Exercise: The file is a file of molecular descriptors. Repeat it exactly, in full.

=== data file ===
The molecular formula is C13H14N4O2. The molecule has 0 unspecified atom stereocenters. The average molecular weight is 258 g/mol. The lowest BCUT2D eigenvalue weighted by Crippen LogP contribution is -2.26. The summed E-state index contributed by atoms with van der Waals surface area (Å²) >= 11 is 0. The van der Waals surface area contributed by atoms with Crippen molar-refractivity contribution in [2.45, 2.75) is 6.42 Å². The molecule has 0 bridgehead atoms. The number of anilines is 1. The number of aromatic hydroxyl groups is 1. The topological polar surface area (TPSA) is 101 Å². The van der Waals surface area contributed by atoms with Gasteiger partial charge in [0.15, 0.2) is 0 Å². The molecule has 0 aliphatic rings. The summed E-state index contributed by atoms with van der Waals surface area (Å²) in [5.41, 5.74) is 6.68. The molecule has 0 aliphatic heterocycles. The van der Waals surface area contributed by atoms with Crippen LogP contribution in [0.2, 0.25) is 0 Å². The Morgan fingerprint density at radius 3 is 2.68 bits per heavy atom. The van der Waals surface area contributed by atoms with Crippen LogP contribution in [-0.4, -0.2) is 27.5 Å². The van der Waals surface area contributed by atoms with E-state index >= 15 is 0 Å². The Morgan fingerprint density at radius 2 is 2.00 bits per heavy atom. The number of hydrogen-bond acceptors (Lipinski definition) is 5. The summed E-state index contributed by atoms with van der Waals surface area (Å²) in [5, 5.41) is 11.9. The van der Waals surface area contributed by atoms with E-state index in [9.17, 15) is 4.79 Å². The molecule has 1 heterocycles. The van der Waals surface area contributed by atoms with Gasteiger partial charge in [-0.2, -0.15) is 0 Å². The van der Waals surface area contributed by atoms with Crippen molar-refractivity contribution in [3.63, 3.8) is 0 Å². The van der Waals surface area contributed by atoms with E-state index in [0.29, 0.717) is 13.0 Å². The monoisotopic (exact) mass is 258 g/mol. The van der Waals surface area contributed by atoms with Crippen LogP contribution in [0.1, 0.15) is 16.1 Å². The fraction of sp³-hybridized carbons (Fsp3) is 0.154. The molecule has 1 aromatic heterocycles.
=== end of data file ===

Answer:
The molecular formula is C13H14N4O2. The molecule has 0 unspecified atom stereocenters. The average molecular weight is 258 g/mol. The lowest BCUT2D eigenvalue weighted by Crippen LogP contribution is -2.26. The summed E-state index contributed by atoms with van der Waals surface area (Å²) >= 11 is 0. The van der Waals surface area contributed by atoms with Crippen molar-refractivity contribution in [2.45, 2.75) is 6.42 Å². The molecule has 0 bridgehead atoms. The number of anilines is 1. The number of aromatic hydroxyl groups is 1. The topological polar surface area (TPSA) is 101 Å². The van der Waals surface area contributed by atoms with Gasteiger partial charge in [0.15, 0.2) is 0 Å². The molecule has 0 aliphatic rings. The summed E-state index contributed by atoms with van der Waals surface area (Å²) in [5.41, 5.74) is 6.68. The molecule has 0 aliphatic heterocycles. The van der Waals surface area contributed by atoms with Crippen LogP contribution in [0.2, 0.25) is 0 Å². The Morgan fingerprint density at radius 3 is 2.68 bits per heavy atom. The van der Waals surface area contributed by atoms with Crippen LogP contribution in [-0.4, -0.2) is 27.5 Å². The van der Waals surface area contributed by atoms with E-state index >= 15 is 0 Å². The Morgan fingerprint density at radius 2 is 2.00 bits per heavy atom. The number of hydrogen-bond acceptors (Lipinski definition) is 5. The summed E-state index contributed by atoms with van der Waals surface area (Å²) in [5, 5.41) is 11.9. The van der Waals surface area contributed by atoms with E-state index in [9.17, 15) is 4.79 Å². The molecule has 1 heterocycles. The van der Waals surface area contributed by atoms with Gasteiger partial charge in [-0.2, -0.15) is 0 Å². The van der Waals surface area contributed by atoms with Crippen molar-refractivity contribution in [3.63, 3.8) is 0 Å². The van der Waals surface area contributed by atoms with E-state index in [0.29, 0.717) is 13.0 Å². The monoisotopic (exact) mass is 258 g/mol. The van der Waals surface area contributed by atoms with Crippen LogP contribution in [0.1, 0.15) is 16.1 Å². The fraction of sp³-hybridized carbons (Fsp3) is 0.154. The molecule has 1 aromatic heterocycles.